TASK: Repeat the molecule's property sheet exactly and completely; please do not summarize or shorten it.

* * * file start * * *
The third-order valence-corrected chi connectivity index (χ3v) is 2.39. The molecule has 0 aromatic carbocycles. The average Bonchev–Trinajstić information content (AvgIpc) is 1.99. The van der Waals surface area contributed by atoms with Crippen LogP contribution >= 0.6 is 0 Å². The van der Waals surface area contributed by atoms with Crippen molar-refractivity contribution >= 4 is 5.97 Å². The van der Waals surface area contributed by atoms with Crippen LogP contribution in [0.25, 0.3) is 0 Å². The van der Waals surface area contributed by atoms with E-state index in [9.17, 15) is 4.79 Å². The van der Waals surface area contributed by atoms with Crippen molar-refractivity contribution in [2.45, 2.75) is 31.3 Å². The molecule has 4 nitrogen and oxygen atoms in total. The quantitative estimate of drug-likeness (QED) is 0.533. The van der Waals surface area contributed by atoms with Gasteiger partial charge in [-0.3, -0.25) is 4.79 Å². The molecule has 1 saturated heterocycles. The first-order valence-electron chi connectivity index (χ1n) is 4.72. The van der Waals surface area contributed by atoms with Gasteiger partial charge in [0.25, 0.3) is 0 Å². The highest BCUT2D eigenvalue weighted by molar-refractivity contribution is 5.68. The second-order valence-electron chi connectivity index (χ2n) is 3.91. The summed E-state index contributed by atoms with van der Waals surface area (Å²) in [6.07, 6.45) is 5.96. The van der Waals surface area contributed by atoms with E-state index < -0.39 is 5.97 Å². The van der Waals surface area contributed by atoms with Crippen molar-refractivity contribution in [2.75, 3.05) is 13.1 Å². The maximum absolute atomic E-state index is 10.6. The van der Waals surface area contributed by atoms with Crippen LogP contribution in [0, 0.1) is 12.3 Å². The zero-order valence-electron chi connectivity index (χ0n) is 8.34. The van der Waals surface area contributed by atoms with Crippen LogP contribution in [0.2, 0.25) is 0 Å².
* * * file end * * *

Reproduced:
The third-order valence-corrected chi connectivity index (χ3v) is 2.39. The molecule has 0 aromatic carbocycles. The average Bonchev–Trinajstić information content (AvgIpc) is 1.99. The van der Waals surface area contributed by atoms with Crippen LogP contribution >= 0.6 is 0 Å². The van der Waals surface area contributed by atoms with Crippen molar-refractivity contribution >= 4 is 5.97 Å². The van der Waals surface area contributed by atoms with Crippen LogP contribution in [0.25, 0.3) is 0 Å². The van der Waals surface area contributed by atoms with E-state index in [9.17, 15) is 4.79 Å². The van der Waals surface area contributed by atoms with Crippen molar-refractivity contribution in [2.45, 2.75) is 31.3 Å². The molecule has 4 nitrogen and oxygen atoms in total. The quantitative estimate of drug-likeness (QED) is 0.533. The van der Waals surface area contributed by atoms with Gasteiger partial charge in [-0.3, -0.25) is 4.79 Å². The molecule has 1 saturated heterocycles. The first-order valence-electron chi connectivity index (χ1n) is 4.72. The van der Waals surface area contributed by atoms with Gasteiger partial charge in [0.25, 0.3) is 0 Å². The highest BCUT2D eigenvalue weighted by molar-refractivity contribution is 5.68. The second-order valence-electron chi connectivity index (χ2n) is 3.91. The summed E-state index contributed by atoms with van der Waals surface area (Å²) in [6.07, 6.45) is 5.96. The van der Waals surface area contributed by atoms with E-state index < -0.39 is 5.97 Å². The van der Waals surface area contributed by atoms with Crippen molar-refractivity contribution in [2.75, 3.05) is 13.1 Å². The maximum absolute atomic E-state index is 10.6. The van der Waals surface area contributed by atoms with Crippen LogP contribution in [0, 0.1) is 12.3 Å². The zero-order valence-electron chi connectivity index (χ0n) is 8.34. The van der Waals surface area contributed by atoms with Crippen LogP contribution in [0.2, 0.25) is 0 Å².